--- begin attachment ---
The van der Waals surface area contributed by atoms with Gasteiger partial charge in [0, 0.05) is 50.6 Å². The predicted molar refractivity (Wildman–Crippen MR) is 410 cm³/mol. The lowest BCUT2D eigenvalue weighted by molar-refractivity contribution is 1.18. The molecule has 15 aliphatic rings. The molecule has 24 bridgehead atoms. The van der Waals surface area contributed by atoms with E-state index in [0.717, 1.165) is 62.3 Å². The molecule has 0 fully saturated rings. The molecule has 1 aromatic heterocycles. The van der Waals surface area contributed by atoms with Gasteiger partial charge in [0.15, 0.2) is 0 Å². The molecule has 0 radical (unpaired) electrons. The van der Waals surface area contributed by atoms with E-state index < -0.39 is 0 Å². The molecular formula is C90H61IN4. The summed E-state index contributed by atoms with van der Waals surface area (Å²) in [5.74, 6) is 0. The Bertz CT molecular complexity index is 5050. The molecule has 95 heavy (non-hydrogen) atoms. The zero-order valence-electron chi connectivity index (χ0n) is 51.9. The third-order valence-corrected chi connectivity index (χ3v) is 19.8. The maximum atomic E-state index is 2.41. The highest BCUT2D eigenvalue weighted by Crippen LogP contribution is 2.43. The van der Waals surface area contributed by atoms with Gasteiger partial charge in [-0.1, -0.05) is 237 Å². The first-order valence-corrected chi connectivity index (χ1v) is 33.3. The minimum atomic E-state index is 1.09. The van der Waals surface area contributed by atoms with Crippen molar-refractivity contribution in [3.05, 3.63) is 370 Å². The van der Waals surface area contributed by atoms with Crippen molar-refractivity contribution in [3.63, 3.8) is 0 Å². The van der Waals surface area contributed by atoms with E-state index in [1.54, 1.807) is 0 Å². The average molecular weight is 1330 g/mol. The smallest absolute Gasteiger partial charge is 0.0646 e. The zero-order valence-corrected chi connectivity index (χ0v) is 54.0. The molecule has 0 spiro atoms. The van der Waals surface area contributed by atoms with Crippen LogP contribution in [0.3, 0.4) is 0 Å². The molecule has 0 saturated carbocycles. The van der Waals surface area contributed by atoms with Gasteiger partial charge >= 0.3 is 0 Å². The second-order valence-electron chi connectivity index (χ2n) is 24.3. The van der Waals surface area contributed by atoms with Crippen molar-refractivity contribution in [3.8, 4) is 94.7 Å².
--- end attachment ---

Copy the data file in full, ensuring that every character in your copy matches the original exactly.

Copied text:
The van der Waals surface area contributed by atoms with Gasteiger partial charge in [0, 0.05) is 50.6 Å². The predicted molar refractivity (Wildman–Crippen MR) is 410 cm³/mol. The lowest BCUT2D eigenvalue weighted by molar-refractivity contribution is 1.18. The molecule has 15 aliphatic rings. The molecule has 24 bridgehead atoms. The van der Waals surface area contributed by atoms with E-state index in [0.717, 1.165) is 62.3 Å². The molecule has 0 fully saturated rings. The molecule has 1 aromatic heterocycles. The van der Waals surface area contributed by atoms with Gasteiger partial charge in [0.15, 0.2) is 0 Å². The molecule has 0 radical (unpaired) electrons. The van der Waals surface area contributed by atoms with E-state index < -0.39 is 0 Å². The molecular formula is C90H61IN4. The summed E-state index contributed by atoms with van der Waals surface area (Å²) in [5.74, 6) is 0. The Bertz CT molecular complexity index is 5050. The molecule has 95 heavy (non-hydrogen) atoms. The zero-order valence-electron chi connectivity index (χ0n) is 51.9. The third-order valence-corrected chi connectivity index (χ3v) is 19.8. The maximum atomic E-state index is 2.41. The highest BCUT2D eigenvalue weighted by Crippen LogP contribution is 2.43. The van der Waals surface area contributed by atoms with Gasteiger partial charge in [-0.1, -0.05) is 237 Å². The first-order valence-corrected chi connectivity index (χ1v) is 33.3. The minimum atomic E-state index is 1.09. The van der Waals surface area contributed by atoms with Crippen molar-refractivity contribution in [3.05, 3.63) is 370 Å². The van der Waals surface area contributed by atoms with Crippen molar-refractivity contribution in [3.63, 3.8) is 0 Å². The van der Waals surface area contributed by atoms with E-state index in [1.54, 1.807) is 0 Å². The average molecular weight is 1330 g/mol. The smallest absolute Gasteiger partial charge is 0.0646 e. The zero-order valence-corrected chi connectivity index (χ0v) is 54.0. The molecule has 0 spiro atoms. The van der Waals surface area contributed by atoms with Crippen LogP contribution in [0.3, 0.4) is 0 Å². The molecule has 0 saturated carbocycles. The van der Waals surface area contributed by atoms with Gasteiger partial charge >= 0.3 is 0 Å². The second-order valence-electron chi connectivity index (χ2n) is 24.3. The van der Waals surface area contributed by atoms with Crippen molar-refractivity contribution in [3.8, 4) is 94.7 Å².